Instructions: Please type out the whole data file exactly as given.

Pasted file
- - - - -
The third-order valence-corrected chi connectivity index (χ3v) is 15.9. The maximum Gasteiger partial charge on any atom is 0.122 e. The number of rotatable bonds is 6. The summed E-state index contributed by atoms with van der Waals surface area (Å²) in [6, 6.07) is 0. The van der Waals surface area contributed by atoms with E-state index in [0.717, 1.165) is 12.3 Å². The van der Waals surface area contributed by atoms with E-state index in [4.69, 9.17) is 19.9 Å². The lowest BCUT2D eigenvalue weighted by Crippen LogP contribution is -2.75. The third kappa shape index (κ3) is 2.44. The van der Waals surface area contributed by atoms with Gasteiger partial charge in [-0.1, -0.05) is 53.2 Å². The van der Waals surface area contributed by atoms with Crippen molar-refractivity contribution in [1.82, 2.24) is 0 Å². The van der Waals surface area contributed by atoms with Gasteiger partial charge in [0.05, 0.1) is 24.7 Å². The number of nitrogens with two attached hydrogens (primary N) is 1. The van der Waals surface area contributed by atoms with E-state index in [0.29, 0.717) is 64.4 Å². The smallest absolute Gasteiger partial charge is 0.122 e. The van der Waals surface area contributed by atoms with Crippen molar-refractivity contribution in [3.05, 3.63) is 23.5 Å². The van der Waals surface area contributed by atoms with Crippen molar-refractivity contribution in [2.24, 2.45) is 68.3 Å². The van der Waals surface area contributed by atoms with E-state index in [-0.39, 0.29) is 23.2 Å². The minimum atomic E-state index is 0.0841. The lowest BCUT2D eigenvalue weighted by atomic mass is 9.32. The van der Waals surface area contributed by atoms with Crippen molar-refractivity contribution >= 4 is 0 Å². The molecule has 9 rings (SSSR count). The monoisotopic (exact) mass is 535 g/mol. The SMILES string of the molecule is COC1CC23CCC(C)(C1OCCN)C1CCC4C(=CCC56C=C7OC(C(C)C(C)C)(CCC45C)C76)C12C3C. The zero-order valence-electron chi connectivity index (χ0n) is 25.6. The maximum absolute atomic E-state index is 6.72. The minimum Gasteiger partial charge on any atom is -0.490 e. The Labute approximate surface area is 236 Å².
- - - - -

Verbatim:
The third-order valence-corrected chi connectivity index (χ3v) is 15.9. The maximum Gasteiger partial charge on any atom is 0.122 e. The number of rotatable bonds is 6. The summed E-state index contributed by atoms with van der Waals surface area (Å²) in [6, 6.07) is 0. The van der Waals surface area contributed by atoms with E-state index in [0.717, 1.165) is 12.3 Å². The van der Waals surface area contributed by atoms with E-state index in [4.69, 9.17) is 19.9 Å². The lowest BCUT2D eigenvalue weighted by Crippen LogP contribution is -2.75. The third kappa shape index (κ3) is 2.44. The van der Waals surface area contributed by atoms with Gasteiger partial charge in [-0.1, -0.05) is 53.2 Å². The van der Waals surface area contributed by atoms with Crippen molar-refractivity contribution in [1.82, 2.24) is 0 Å². The van der Waals surface area contributed by atoms with Gasteiger partial charge in [0.05, 0.1) is 24.7 Å². The number of nitrogens with two attached hydrogens (primary N) is 1. The van der Waals surface area contributed by atoms with E-state index in [0.29, 0.717) is 64.4 Å². The smallest absolute Gasteiger partial charge is 0.122 e. The van der Waals surface area contributed by atoms with Crippen molar-refractivity contribution in [3.05, 3.63) is 23.5 Å². The van der Waals surface area contributed by atoms with Crippen molar-refractivity contribution in [2.24, 2.45) is 68.3 Å². The van der Waals surface area contributed by atoms with E-state index in [-0.39, 0.29) is 23.2 Å². The minimum atomic E-state index is 0.0841. The lowest BCUT2D eigenvalue weighted by atomic mass is 9.32. The van der Waals surface area contributed by atoms with Crippen molar-refractivity contribution >= 4 is 0 Å². The molecule has 9 rings (SSSR count). The monoisotopic (exact) mass is 535 g/mol. The SMILES string of the molecule is COC1CC23CCC(C)(C1OCCN)C1CCC4C(=CCC56C=C7OC(C(C)C(C)C)(CCC45C)C76)C12C3C. The zero-order valence-electron chi connectivity index (χ0n) is 25.6. The maximum absolute atomic E-state index is 6.72. The minimum Gasteiger partial charge on any atom is -0.490 e. The Labute approximate surface area is 236 Å².